@infogamerist’s tip on vendor rage: Spam the vendor with tickets until they fix the thing, even if it means quitting your job and leaving your family. Unfortunately, you’ll probably have to go to that extent before it’s fixed.
Fact correction rage: Any rage resulting from incorrect statements. This can be related to vendor rage, player-to-player rage, or any other interactions in which facts are disputed. Feelings can get really heated about whether or not an item needs enchanted, or whether Spirit or Intellect is a more important stat for a mage, or whether it’s a helm or a sword that caused that thing to happen.
@infogamerist’s tip on fact correction rage: Stay out of these fights when possible; typically, e-heads will roll before they are finished. However, if you see something that’s clearly and totally wrong, let the world benefit from your supreme knowledge. Refer to everyone else in the chat/in the forum/on Vent as a “FUCKIN DOUCHEBAG.”
Ragequit: @infogamerist’s preferred form of nerdrage!!! This happens when you get so mad at vendors, the FUCKIN DOUCHEBAGS who keep killing you, game mechanics, or whatever else that you can’t take it anymore, so you just leave… you /gquit, or log, or throw your computer/console/controller out the window. And then you rage at yourself because since you just destroyed your gaming equipment, you can’t get back in game and therefore now have nothing to do since you dropped cable last month to pay for the expansion pack you can no longer enjoy.)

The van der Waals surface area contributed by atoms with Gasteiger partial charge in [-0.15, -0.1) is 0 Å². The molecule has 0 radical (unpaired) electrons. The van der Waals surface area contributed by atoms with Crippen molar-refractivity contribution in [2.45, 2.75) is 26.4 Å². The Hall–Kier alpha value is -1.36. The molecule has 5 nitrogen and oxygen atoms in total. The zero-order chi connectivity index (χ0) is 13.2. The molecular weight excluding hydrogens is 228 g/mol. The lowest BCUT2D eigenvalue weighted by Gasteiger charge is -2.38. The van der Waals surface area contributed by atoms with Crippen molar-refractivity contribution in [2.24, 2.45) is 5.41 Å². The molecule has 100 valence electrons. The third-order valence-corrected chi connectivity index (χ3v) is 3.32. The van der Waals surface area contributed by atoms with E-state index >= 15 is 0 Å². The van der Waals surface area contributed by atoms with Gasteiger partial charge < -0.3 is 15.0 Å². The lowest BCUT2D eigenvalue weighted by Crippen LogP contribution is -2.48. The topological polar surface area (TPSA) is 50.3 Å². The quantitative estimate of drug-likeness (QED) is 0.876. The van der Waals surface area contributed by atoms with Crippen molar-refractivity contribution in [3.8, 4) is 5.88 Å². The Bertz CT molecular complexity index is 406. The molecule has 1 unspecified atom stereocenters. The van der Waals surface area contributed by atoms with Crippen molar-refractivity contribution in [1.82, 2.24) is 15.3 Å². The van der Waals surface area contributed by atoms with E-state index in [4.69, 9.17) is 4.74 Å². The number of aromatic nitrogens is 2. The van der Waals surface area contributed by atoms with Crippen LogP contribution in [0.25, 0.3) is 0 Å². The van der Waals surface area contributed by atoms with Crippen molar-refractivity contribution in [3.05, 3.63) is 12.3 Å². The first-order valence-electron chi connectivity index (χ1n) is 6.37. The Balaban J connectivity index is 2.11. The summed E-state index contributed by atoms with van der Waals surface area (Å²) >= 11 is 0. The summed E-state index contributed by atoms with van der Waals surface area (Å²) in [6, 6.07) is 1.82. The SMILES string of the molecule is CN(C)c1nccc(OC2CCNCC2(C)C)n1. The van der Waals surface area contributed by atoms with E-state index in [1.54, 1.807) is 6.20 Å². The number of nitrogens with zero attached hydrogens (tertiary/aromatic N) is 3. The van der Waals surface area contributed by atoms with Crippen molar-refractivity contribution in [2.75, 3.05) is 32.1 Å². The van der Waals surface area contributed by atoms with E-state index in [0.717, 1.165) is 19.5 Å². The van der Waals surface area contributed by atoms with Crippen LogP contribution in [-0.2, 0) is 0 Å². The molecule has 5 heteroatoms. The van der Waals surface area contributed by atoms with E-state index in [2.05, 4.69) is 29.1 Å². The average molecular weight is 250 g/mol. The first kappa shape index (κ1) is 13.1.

@infogamerist’s tip on ragequit: If a break will speed up your cooldown, then take one. But gamers have short attention spans; this means that if you ragequit to prove a point to other players, they will only care for 2 seconds at most. In other words, AoE is minimal, and crit is increased by 0%. Hardware destruction is discouraged.
So there you have it. Somehow, this list feels complete, but also seriously lacking. What nerdrage types did @infogamerist miss? How have you experienced the ones she’s listed? Do you have more pro tips to share?
Note: As a female, @infogamerist does not really have an e-peen. With that admission, she’s fully expecting a male pig to comment on this post and tell her to get her fat, ugly, slutty self back in the kitchen so she can make him a sammich and then suck his e-peen. Unfortunately, the first one to do that has no e-peen, and probably no rl-peen either.
Stop nerdraging. Of course, if players, vendors, or your games are wrong, then do what you have to do to make them right. And remember that nobody cares except you, and the 200 people who reply to your angry forum post.
Ding! You’ve leveled up! Please see your local librarian for training.